So there’s at least that much precedent.
Children with one parent who is a US citizen and one who is not are also frequently natural-born citizens of the US if born outside the US. (If they’re born inside the US, of course they are.) If only one parent is an American citizen, though, he or she must have lived in the States for a certain amount of time to pass the citizenship on to his or her children. That residency requirement has changed through the years and I’m not sure what it is now; nine years ago when my first son was born it was five years, at least one of which had to happen after the parent’s fifteenth birthday.
Do you have any credible citation for your idea that “natural born Citizen,” as it appears in the Constitution, means “only a person born on US soil?”
Here’s a hint: no.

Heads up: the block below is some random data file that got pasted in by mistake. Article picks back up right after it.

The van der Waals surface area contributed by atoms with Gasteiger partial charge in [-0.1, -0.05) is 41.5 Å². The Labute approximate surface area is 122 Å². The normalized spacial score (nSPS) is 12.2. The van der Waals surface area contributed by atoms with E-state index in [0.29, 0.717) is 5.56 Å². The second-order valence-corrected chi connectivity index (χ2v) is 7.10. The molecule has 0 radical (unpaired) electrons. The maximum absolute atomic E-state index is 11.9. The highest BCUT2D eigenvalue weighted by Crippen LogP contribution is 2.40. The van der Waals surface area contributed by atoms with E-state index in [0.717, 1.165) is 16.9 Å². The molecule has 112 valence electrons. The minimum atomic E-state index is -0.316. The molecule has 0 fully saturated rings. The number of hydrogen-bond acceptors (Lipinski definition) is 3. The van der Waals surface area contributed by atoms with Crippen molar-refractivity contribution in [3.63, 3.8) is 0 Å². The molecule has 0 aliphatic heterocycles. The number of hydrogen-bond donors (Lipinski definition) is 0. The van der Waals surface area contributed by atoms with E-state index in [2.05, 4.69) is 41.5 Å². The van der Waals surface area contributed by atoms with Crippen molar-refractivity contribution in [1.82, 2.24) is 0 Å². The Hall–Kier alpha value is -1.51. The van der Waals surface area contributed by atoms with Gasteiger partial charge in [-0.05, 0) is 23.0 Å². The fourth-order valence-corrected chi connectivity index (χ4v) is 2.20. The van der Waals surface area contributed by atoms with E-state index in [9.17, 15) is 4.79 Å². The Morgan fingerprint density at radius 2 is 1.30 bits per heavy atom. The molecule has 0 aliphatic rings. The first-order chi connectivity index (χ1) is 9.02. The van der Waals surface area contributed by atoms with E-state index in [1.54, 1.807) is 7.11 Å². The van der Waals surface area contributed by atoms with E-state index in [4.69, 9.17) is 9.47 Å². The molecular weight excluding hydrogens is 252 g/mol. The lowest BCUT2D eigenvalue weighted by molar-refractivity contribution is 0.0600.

The reason you don’t is because it doesn’t mean that. “Natural born Citizen,” as appears in the Constitution, means simply that a person is born a citizen, either by being born within the borders of the United States - the common law principle of jus soli - or by being born to US parents abroad, as Congress codified in 8 USC 1401.
To quote from that federal law:
So… you are not correct, Krokodil.
Your cite doesn’t distinguish between “nationals and citizens” and “natural-born citizens.” I’ll concede your point if a foreign-born child of two US citizens posts here and tells me I’m wrong (Believe me, they’ve all looked into this exhaustively). But the ones I’ve discussed this with all have told me otherwise.
You really should have thought through that statement about kids who were born overseas. You know better.
Do the kids have to petition for resident status when moving back to America? No. Do they have to petition to become citizens? No. Can they just grow up and vote and do everything like everyone else? Yes.